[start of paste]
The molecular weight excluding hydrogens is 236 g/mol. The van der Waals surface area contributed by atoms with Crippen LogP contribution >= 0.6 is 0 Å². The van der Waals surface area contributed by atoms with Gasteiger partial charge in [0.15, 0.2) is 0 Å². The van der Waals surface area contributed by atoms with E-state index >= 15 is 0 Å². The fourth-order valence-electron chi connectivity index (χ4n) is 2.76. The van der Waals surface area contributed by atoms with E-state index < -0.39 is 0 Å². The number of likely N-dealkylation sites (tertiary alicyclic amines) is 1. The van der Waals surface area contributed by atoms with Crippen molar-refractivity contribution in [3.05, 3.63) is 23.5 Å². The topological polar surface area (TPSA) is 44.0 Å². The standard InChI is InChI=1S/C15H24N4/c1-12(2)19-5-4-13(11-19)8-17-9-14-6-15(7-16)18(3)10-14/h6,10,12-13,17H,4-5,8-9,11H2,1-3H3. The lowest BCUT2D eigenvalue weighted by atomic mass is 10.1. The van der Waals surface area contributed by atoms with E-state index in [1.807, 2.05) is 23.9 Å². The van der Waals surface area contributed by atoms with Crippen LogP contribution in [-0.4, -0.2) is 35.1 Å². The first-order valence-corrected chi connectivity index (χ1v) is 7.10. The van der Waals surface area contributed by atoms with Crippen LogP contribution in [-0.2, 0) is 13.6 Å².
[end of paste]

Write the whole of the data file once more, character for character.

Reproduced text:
The molecular weight excluding hydrogens is 236 g/mol. The van der Waals surface area contributed by atoms with Crippen LogP contribution >= 0.6 is 0 Å². The van der Waals surface area contributed by atoms with Gasteiger partial charge in [0.15, 0.2) is 0 Å². The van der Waals surface area contributed by atoms with E-state index >= 15 is 0 Å². The fourth-order valence-electron chi connectivity index (χ4n) is 2.76. The van der Waals surface area contributed by atoms with E-state index < -0.39 is 0 Å². The number of likely N-dealkylation sites (tertiary alicyclic amines) is 1. The van der Waals surface area contributed by atoms with Crippen molar-refractivity contribution in [3.05, 3.63) is 23.5 Å². The topological polar surface area (TPSA) is 44.0 Å². The standard InChI is InChI=1S/C15H24N4/c1-12(2)19-5-4-13(11-19)8-17-9-14-6-15(7-16)18(3)10-14/h6,10,12-13,17H,4-5,8-9,11H2,1-3H3. The lowest BCUT2D eigenvalue weighted by atomic mass is 10.1. The van der Waals surface area contributed by atoms with E-state index in [1.807, 2.05) is 23.9 Å². The van der Waals surface area contributed by atoms with Crippen LogP contribution in [-0.4, -0.2) is 35.1 Å². The first-order valence-corrected chi connectivity index (χ1v) is 7.10. The van der Waals surface area contributed by atoms with Crippen LogP contribution in [-0.2, 0) is 13.6 Å².